The Hon, Paul Oetken has become the first openly gay man confirmed by the United States Senate to an Article III Federal judgeship. Article III judges sit by virtue of the United States Constitution as members of a co-equal branch of the federal government, and have lifetime tenure.
While this is not the first appointment of an openly gay Article III judge -- Judge Deborah Batts was nominated by President Clinton in 1994 and confirmed by the Senate -- it is nonetheless another important milestone in the acceptance of gay people in our national politics.
As noted in MetroWeekly, Judge Oetken most recently served as senior vice president and associate general counsel of Cablevision Systems Corporation. Prior to that, he was a lawyer at the New York offices of Debevoise & Plimpton, a major international law firm. In the 1990s, under the Clinton Administration, he was associate counsel to the White House, after serving in the Department of Justice's Office of Legal Counsel.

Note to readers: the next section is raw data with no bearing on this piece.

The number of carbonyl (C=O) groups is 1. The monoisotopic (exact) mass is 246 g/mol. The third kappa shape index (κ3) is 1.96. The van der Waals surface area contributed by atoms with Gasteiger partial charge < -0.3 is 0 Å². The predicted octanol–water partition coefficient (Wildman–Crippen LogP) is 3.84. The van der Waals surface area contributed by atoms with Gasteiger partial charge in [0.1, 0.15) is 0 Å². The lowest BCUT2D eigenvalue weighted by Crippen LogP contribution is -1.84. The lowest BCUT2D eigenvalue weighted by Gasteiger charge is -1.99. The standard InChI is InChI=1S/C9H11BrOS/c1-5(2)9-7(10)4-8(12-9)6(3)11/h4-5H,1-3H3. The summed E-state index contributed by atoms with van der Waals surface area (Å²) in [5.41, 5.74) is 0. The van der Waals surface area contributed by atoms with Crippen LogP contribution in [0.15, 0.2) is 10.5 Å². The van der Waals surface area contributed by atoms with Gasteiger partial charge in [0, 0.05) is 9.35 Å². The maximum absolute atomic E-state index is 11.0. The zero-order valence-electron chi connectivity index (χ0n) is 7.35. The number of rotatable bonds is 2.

Judge Oetken is not the first openly gay man to be appointed as a federal judge. The Hon. Joseph Gale was appointed by President Clinton under Article I of the U.S. Constitution to serve on the United States Tax Court, a part of the executive branch of government.
According to MetroWeekly, all Democrats voting approved the nomination, with Sen. Kay Hagan (D-N.C.) the sole Democrat not voting. A majority of the Senate Republican caucus -- 28 members -- voted to approve the nomination, with 13 Republicans opposing the nomination and six members not voting.